Data Science links—1

Oakay… My bookmarks library has grown too big. Time to move at least a few of them to a blog-post. Here they are. … The last one is not on Data Science, but it happens to be the most important one of them all!



On Bayes’ theorem:

Oscar Bonilla. “Visualizing Bayes’ theorem” [^].

Jayesh Thukarul. “Bayes’ Theorem explained” [^].

Victor Powell. “Conditional probability” [^].


Explanations with visualizations:

Victor Powell. “Explained Visually.” [^]

Christopher Olah. Many topics [^]. For instance, see “Calculus on computational graphs: backpropagation” [^].


Fooling the neural network:

Julia Evans. “How to trick a neural network into thinking a panda is a vulture” [^].

Andrej Karpathy. “Breaking linear classifiers on ImageNet” [^].

A. Nguyen, J. Yosinski, and J. Clune. “Deep neural networks are easily fooled: High confidence predictions for unrecognizable images” [^]

Melanie Mitchell. “Artificial Intelligence hits the barrier of meaning” [^]


The Most Important link!

Ijad Madisch. “Why I hire scientists, and why you should, too” [^]


A song I like:

(Western, pop) “Billie Jean”
Artist: Michael Jackson

[Back in the ’80s, this song used to get played in the restaurants from the Pune camp area, and also in the cinema halls like West-End, Rahul, Alka, etc. The camp area was so beautiful, back then—also uncrowded, and quiet.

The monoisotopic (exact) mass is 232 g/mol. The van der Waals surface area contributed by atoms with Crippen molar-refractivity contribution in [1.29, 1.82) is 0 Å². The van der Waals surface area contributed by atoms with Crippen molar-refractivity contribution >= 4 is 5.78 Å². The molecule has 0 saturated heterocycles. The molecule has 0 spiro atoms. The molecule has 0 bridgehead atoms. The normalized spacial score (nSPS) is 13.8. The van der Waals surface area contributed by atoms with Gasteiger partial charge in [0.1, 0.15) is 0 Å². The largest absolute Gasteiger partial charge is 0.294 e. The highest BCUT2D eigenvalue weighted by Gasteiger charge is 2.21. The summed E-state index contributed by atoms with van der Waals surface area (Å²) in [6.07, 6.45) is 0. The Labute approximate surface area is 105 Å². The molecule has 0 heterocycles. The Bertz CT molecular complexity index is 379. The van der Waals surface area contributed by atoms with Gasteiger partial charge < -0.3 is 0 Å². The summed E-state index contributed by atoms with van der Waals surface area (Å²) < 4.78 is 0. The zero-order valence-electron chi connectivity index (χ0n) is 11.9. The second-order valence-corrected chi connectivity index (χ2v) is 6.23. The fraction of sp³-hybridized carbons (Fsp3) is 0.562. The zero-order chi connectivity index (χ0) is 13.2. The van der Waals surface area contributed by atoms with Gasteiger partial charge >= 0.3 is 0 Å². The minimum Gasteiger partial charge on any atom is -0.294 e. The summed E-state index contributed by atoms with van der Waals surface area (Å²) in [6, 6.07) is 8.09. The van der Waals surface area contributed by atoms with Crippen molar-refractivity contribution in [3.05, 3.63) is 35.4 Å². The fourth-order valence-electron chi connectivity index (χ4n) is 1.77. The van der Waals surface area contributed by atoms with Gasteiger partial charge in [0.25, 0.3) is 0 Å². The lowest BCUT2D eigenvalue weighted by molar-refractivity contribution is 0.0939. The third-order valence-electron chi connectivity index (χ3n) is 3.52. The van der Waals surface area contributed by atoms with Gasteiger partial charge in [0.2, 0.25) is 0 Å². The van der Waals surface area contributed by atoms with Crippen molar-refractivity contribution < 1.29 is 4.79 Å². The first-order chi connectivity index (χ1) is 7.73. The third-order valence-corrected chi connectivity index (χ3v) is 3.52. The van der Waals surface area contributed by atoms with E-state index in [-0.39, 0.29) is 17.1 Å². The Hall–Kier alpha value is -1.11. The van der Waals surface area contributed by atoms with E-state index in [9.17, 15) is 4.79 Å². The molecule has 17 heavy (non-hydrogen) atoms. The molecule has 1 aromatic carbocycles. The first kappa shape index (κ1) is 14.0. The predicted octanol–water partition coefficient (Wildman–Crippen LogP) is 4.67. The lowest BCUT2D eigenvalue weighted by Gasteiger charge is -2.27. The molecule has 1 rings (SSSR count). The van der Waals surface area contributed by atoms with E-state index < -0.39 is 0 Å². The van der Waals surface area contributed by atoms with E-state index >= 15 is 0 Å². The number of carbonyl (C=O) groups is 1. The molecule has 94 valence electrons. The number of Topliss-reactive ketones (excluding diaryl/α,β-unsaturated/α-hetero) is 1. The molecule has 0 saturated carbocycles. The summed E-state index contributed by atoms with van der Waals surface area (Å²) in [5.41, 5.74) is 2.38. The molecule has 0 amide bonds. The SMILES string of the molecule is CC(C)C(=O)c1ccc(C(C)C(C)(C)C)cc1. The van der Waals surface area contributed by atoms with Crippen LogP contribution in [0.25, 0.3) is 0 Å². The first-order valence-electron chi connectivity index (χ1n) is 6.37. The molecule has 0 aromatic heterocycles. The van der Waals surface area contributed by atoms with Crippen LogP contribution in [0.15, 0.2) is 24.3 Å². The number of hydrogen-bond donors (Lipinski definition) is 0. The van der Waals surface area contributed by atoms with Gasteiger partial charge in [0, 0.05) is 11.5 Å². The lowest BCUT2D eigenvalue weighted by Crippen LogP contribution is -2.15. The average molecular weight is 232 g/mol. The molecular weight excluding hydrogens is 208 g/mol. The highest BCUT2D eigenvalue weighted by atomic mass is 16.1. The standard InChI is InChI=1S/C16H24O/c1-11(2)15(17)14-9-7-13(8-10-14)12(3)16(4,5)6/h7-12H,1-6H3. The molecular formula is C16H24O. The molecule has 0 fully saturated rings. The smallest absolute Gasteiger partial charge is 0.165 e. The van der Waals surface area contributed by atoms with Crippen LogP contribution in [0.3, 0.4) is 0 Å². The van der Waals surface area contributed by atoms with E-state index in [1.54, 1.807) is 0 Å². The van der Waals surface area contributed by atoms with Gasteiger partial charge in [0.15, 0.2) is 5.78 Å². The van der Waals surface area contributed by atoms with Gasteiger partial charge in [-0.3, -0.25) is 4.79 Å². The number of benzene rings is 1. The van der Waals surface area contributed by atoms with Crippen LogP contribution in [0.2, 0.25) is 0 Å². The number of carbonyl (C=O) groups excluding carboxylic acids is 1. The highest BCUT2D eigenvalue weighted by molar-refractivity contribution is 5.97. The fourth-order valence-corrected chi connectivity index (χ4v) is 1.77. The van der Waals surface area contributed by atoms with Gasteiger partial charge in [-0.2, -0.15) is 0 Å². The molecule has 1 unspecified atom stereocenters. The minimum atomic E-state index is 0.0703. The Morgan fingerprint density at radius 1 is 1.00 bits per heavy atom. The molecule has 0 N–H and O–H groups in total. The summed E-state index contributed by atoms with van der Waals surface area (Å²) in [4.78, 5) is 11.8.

This song would also come floating on the air, while sitting in the evening at the Quark cafe, situated in the middle of all the IITM hostels (next to skating rink). Some or the other guy would be playing it in a nearby hostel room on one of those stereo systems which would come with those 1 or 2 feet tall “hi-fi” speaker-boxes. Each box typically had three stacked speakers. A combination of a separately sitting sub-woofer with a few small other boxes or a soundbar, so ubiquitous today, had not been invented yet… Back then, Quark was a completely open-air cafe—a small patch of ground surrounded by small trees, and a tiny hexagonal hut, built in RCC, for serving snacks. There were no benches, even, at Quark. People would sit on those small concrete blocks (brought from the civil department where they would come for testing). Deer would be roaming very nearby around. A daring one or two could venture to come forward and eat pizza out of your (fully) extended hand!…